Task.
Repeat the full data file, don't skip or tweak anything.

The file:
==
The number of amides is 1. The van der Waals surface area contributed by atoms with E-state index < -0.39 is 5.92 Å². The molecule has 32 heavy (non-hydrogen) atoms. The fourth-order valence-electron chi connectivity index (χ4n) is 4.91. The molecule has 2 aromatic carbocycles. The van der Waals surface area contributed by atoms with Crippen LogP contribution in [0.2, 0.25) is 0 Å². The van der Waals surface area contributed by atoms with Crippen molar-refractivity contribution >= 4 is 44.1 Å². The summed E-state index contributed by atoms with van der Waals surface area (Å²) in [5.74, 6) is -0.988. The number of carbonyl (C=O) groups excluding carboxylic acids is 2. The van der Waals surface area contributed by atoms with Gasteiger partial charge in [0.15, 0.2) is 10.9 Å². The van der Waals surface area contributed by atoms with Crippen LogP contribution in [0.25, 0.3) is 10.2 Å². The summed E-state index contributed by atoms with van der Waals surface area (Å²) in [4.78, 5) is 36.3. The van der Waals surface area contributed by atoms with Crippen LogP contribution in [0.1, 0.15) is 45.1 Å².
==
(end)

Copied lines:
The number of amides is 1. The van der Waals surface area contributed by atoms with E-state index < -0.39 is 5.92 Å². The molecule has 32 heavy (non-hydrogen) atoms. The fourth-order valence-electron chi connectivity index (χ4n) is 4.91. The molecule has 2 aromatic carbocycles. The van der Waals surface area contributed by atoms with Crippen LogP contribution in [0.2, 0.25) is 0 Å². The van der Waals surface area contributed by atoms with Crippen molar-refractivity contribution >= 4 is 44.1 Å². The summed E-state index contributed by atoms with van der Waals surface area (Å²) in [5.74, 6) is -0.988. The number of carbonyl (C=O) groups excluding carboxylic acids is 2. The van der Waals surface area contributed by atoms with Gasteiger partial charge in [0.15, 0.2) is 10.9 Å². The van der Waals surface area contributed by atoms with Crippen LogP contribution in [0.25, 0.3) is 10.2 Å². The summed E-state index contributed by atoms with van der Waals surface area (Å²) in [4.78, 5) is 36.3. The van der Waals surface area contributed by atoms with Crippen LogP contribution in [0.1, 0.15) is 45.1 Å².